For this project, I'm not thinking about myself as a white man; I'm thinking about myself as a Swede. I'm an outsider looking at something that I can identify with. I'm using the same method -- or lack of method, lack of knowledge -- as the filmmaker and journalist did back when they recorded the images. You know what I mean? The reception that I got, and that the documentarians and journalists got in the '60s and '70s -- coming from Sweden, knocking on the Black Panthers' door, and saying, "Hello, we are from Sweden, what are you doing here?" These people understand that I don't have all the history, but they also understand that I'm not stupid, even though I don't have the language.
Whether Olsson believes he is white in the American sense isn't important, but his ability to confidently list a lack of knowledge, and "outsidership" as qualifications for telling this story should raise a brow or two because it is exactly these "qualifications" that are commonly used to colonize black culture. If lack of melanin doesn't disqualify Olsson than perhaps mentality should; when Olsson uses the word "outsider" to describe himself he assumes this is a novel way of approaching black culture, despite the fact that this voyeuristic way of documenting is a favorite for white American filmmakers (Hoop Dreams, Waiting for Superman... ). In one scene, a busload of white tourists wind their way through the Harlem jungle, the guide warns the tourists of the violent dangers that await them if they wander there on their own. Not even the more affluent Coloreds dare go, he warns. Like the bus tour guide, Olsson ignores and warns. He ignores our history by using his "lack of knowledge" method (but attempts to call it objectivity) and he warns the viewer of the in-applicability of a movement that uses self-defense as a tactic to redistribute power.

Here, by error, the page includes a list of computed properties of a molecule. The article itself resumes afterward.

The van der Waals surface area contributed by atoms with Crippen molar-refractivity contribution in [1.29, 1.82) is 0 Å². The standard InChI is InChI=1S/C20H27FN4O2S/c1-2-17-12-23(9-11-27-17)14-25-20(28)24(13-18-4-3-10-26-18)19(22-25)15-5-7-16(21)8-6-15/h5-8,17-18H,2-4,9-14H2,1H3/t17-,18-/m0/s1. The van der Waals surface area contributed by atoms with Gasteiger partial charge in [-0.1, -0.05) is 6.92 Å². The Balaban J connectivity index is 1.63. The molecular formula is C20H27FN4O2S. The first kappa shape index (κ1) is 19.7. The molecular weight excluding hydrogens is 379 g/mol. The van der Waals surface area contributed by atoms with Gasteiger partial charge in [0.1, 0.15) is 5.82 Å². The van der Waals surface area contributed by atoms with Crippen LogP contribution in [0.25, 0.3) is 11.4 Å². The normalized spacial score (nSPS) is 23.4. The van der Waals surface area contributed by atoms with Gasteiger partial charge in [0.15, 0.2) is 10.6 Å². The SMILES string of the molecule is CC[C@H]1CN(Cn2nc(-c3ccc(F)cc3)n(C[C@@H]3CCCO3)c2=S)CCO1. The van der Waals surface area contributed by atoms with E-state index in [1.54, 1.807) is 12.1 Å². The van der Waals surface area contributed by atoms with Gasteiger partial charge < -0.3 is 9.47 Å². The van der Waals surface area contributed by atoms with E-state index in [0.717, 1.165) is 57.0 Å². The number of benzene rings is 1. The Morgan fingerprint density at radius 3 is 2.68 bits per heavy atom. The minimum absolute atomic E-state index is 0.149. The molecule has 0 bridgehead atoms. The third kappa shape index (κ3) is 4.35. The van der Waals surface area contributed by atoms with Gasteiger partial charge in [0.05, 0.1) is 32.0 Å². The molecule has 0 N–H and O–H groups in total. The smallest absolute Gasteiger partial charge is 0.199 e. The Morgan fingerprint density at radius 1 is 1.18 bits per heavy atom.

To its credit, The Black Power Mixtape did show the Black Power movement in a more positive light by demonstrating how a people could be moved to (and rightfully so) pick up arms and defend themselves from police brutality, and by highlighting the lesser known programs that were beneficial to the black community's survival like free breakfast programs for children. Where the film fell shortest was in its inability or unwillingness to connect this extraordinary moment in history to the injustices we face today.
The message is clear; while the Black Power Movement was too big then and too iconic today to be ignored, it must only be viewed as a relic of history not as a programmatic guide for improving the world today. Praise the movement in its time only. The ideas, strategies and tactics that once challenged the world and inspired millions are of no use in 2011 despite the fact that every single solitary thing those women and men fought to eradicate is still here and worse than ever.
The only visual vestiges I had of the black power movement before seeing this doc were the same ones I left with: remnants of a commodified culture of natural's and hair grease, black leather jackets, and clenched fists, to be adorned on t-shirts, posters and coffee mugs. Way too eager to indulge in the movement nostalgia of a youth from a generation ago it is easy to leave the theater's feeling rejuvenated but see the film again and you realize it's the footage, not the film that deserves your praise.
Go see The Black Power Mixtape if you want to, but go in knowing that it's your history chopped and screwed like always.